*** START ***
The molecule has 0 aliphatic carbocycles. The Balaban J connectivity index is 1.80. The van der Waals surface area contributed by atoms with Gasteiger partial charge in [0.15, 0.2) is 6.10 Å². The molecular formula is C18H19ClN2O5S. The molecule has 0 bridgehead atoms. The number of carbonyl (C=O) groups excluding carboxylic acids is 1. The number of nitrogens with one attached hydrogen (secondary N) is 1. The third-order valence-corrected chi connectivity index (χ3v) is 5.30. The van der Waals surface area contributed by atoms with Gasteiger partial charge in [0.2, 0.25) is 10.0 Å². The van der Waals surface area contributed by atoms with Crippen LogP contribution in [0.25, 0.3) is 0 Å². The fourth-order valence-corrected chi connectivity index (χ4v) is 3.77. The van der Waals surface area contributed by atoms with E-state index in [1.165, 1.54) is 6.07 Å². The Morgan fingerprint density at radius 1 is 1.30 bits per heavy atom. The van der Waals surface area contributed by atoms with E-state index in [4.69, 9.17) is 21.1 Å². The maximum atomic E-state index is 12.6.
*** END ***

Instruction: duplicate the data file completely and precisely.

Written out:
The molecule has 0 aliphatic carbocycles. The Balaban J connectivity index is 1.80. The van der Waals surface area contributed by atoms with Gasteiger partial charge in [0.15, 0.2) is 6.10 Å². The molecular formula is C18H19ClN2O5S. The molecule has 0 bridgehead atoms. The number of carbonyl (C=O) groups excluding carboxylic acids is 1. The number of nitrogens with one attached hydrogen (secondary N) is 1. The third-order valence-corrected chi connectivity index (χ3v) is 5.30. The van der Waals surface area contributed by atoms with Gasteiger partial charge in [0.2, 0.25) is 10.0 Å². The van der Waals surface area contributed by atoms with Crippen LogP contribution in [0.25, 0.3) is 0 Å². The fourth-order valence-corrected chi connectivity index (χ4v) is 3.77. The van der Waals surface area contributed by atoms with E-state index in [1.165, 1.54) is 6.07 Å². The Morgan fingerprint density at radius 1 is 1.30 bits per heavy atom. The van der Waals surface area contributed by atoms with E-state index in [4.69, 9.17) is 21.1 Å². The maximum atomic E-state index is 12.6.